Monday, February 25, 2013

Do You Need A Subwoofer?

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Before I give you my opinion let me state that I am very conservative in my taste for bass. I am by no means a basshead. I am not a fan of RAP played at such intensity that my kidneys bleed and my heart skips every fourth beat, although I know just how to achieve that effect if desired.  Now, I am a major proponent of a subwoofer…IF it is a realistic sounding one.  I’m not a fan of the subwoofer that just HITS. For me personally, the sub has to do much more than create BOOM, THUMP or relentlessly and monotonously make unmusical and indiscriminant bass. On the other hand, I can’t live without one of those melodic Paul McCartney Hofner guitar runs or the vibrancy and attack in the bass guitar of Yes’ Roundabout or the really deep bass tracks in Genesis’ Selling England By The Pound. I want to hear the exact difference in pitch as the bass guitarist moves up and down the musical ladder. I want to be able to distinguish between a bass guitar being plucked or picked or the difference between an electric bass and a kick drum on the same song. I don’t want to miss out on the fundamental subsonic frequencies that add weight and sole to the original recording.    

So, the first reason for a subwoofer is the realistic reproduction of the music in its entirety. As you go lower into the musical scale you pass a threshold where the sound transitions from more of an audible sensation to more of a tactile sensation. What was strictly audible gives way to what is also feelable. How are you going to reproduce a 32-foot pipe organ without moving some serious air? The pipe organ certainly moved some air and can be felt deeply. And for plausible bass, if you are trying to reproduce a real instrument, then both the subwoofer and sub amplifier have to be working well within their limits. Exposing the limits of either speaker or amplifier quickly ruins the bass quality. You cannot reach these lower registers and get true authoritive bass with coaxial/components.

The second reason and maybe even bigger than the first, is that once you place the coaxial/components in the highpass mode (meaning the very lowest frequencies are filtered out) and relieve them of the longer bass excursions and notes that they can't effectively reproduce anyway; suddenly the fullrange speakers deliver far more clarity, dynamics and a sense of transparency. It also helps to limit the fullrange amplifier’s bandwidth and responsibility. Now there is more power and dynamic space available to reproduce the fullrange. Those long and wasted excursions by the coaxial/component midbass driver smear the midbass and midrange content.

In any playback medium, every higher frequency and upper harmonic is inherently modulated in a lower frequency. When you bi-amp with a separate subwoofer you are simplifying the signal that each amplifier and speaker is asked to reproduce and you are significantly raising the quality level of the fullrange.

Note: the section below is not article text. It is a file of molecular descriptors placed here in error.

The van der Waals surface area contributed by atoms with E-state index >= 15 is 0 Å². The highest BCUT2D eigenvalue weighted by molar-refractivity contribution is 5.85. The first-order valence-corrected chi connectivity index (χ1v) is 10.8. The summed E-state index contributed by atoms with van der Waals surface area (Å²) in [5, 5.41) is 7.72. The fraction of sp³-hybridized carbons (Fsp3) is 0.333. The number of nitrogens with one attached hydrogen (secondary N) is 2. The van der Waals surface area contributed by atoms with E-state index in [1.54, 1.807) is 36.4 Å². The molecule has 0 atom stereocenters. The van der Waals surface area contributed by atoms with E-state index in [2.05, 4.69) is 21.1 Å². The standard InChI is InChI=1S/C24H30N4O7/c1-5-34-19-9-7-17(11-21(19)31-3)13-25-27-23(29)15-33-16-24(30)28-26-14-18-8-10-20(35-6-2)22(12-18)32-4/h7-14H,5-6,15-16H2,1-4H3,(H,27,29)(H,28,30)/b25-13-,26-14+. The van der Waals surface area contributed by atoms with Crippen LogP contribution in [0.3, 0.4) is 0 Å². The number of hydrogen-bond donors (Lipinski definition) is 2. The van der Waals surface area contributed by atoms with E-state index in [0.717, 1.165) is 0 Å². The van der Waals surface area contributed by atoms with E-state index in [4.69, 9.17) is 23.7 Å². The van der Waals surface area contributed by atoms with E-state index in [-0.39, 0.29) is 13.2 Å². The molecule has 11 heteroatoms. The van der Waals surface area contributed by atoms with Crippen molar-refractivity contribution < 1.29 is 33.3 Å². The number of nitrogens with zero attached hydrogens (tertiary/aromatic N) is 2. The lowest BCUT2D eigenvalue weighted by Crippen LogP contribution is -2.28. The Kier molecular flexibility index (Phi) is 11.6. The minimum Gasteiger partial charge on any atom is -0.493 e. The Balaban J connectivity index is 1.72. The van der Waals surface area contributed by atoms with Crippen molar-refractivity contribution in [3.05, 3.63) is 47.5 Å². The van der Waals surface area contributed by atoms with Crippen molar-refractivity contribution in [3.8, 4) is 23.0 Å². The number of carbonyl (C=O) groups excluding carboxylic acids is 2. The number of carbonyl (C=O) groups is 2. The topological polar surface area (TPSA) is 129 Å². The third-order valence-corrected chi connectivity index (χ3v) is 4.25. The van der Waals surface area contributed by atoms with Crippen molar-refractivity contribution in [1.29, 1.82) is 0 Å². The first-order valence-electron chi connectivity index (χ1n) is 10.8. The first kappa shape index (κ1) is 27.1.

Earmark Car Audio

Monday, February 11, 2013

Cadillac CTS-V Audio System Rescue

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This 2009 Cadillac CTS-V was brought to Earmark after the customer had a complete audio system and sound dampening installed by another local shop. Earmark technicians inspected the vehicle and we immediately discovered the installation was a mess and would need to be completely redone in order to satisfy the customer.

The customer complained that the audio system would make loud popping noises long after the stereo was turned off, the subwoofer was not centered in the enclosure/port, the "custom" tweeter installation looked terrible and the general cosmetic fit & finish of the installation was not acceptable.

A detailed explanation with photos will show the problems we found and what we did to solve them.

First, the "custom" tweeter pods. The previous installer built in the tweeters using lots of bondo and left a very rough, uneven surface to the door frames which was simply spray painted black. Bondo is OK as a filler, but it has no structural integrity and will not adhere to molded plastic. 

The result was a rough, unfinished look that did not fit in with the refined interior of this Cadillac and would definitely not last very long before separating and cracking. Also, the driver and passenger side tweeters were not pointed in the same direction due to sloppy construction of the tweeter mounts. 


Earmark rebuilt the tweeter mounts to be correctly aligned and recovered the entire door frames with black suede to match the interior of the vehicle.

Next, the door speakers and sound dampening. The sound dampening material had been applied randomly/haphazardly and was covering the power window motors and much of the factory wiring. It was not properly applied and was falling off the doors in many places. 

Look carefully at the door speaker crossover. It appears to be mounted to the door...

...but when the sound dampening material is pulled back we discovered that the door speaker crossovers were not mounted at all!

The previous installer had mounted the crossovers to the sound dampening material ONLY with a piece of metal back brace and clips. This crossover would soon fall into the door cavity, scratching the window and damaging the crossover.